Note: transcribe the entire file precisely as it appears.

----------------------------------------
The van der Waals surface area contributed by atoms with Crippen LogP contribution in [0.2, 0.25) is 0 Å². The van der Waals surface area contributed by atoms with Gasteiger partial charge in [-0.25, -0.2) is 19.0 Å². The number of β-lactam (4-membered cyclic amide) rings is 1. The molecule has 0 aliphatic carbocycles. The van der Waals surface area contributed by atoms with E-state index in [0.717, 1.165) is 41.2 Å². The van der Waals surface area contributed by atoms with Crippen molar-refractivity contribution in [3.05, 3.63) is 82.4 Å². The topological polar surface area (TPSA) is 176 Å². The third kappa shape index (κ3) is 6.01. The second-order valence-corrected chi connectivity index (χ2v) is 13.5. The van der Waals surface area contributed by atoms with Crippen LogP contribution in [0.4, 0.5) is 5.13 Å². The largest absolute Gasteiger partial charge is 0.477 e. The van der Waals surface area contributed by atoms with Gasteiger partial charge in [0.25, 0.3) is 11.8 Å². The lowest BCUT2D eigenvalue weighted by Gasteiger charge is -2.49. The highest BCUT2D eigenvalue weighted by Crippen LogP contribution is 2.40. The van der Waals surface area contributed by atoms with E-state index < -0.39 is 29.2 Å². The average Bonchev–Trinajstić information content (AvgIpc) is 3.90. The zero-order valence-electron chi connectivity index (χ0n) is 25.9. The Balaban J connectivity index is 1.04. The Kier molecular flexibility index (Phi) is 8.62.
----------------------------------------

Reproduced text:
The van der Waals surface area contributed by atoms with Crippen LogP contribution in [0.2, 0.25) is 0 Å². The van der Waals surface area contributed by atoms with Gasteiger partial charge in [-0.25, -0.2) is 19.0 Å². The number of β-lactam (4-membered cyclic amide) rings is 1. The molecule has 0 aliphatic carbocycles. The van der Waals surface area contributed by atoms with E-state index in [0.717, 1.165) is 41.2 Å². The van der Waals surface area contributed by atoms with Crippen molar-refractivity contribution in [3.05, 3.63) is 82.4 Å². The topological polar surface area (TPSA) is 176 Å². The third kappa shape index (κ3) is 6.01. The second-order valence-corrected chi connectivity index (χ2v) is 13.5. The van der Waals surface area contributed by atoms with Crippen LogP contribution in [0.4, 0.5) is 5.13 Å². The largest absolute Gasteiger partial charge is 0.477 e. The van der Waals surface area contributed by atoms with Gasteiger partial charge in [0.25, 0.3) is 11.8 Å². The lowest BCUT2D eigenvalue weighted by Gasteiger charge is -2.49. The highest BCUT2D eigenvalue weighted by Crippen LogP contribution is 2.40. The van der Waals surface area contributed by atoms with E-state index < -0.39 is 29.2 Å². The average Bonchev–Trinajstić information content (AvgIpc) is 3.90. The zero-order valence-electron chi connectivity index (χ0n) is 25.9. The Balaban J connectivity index is 1.04. The Kier molecular flexibility index (Phi) is 8.62.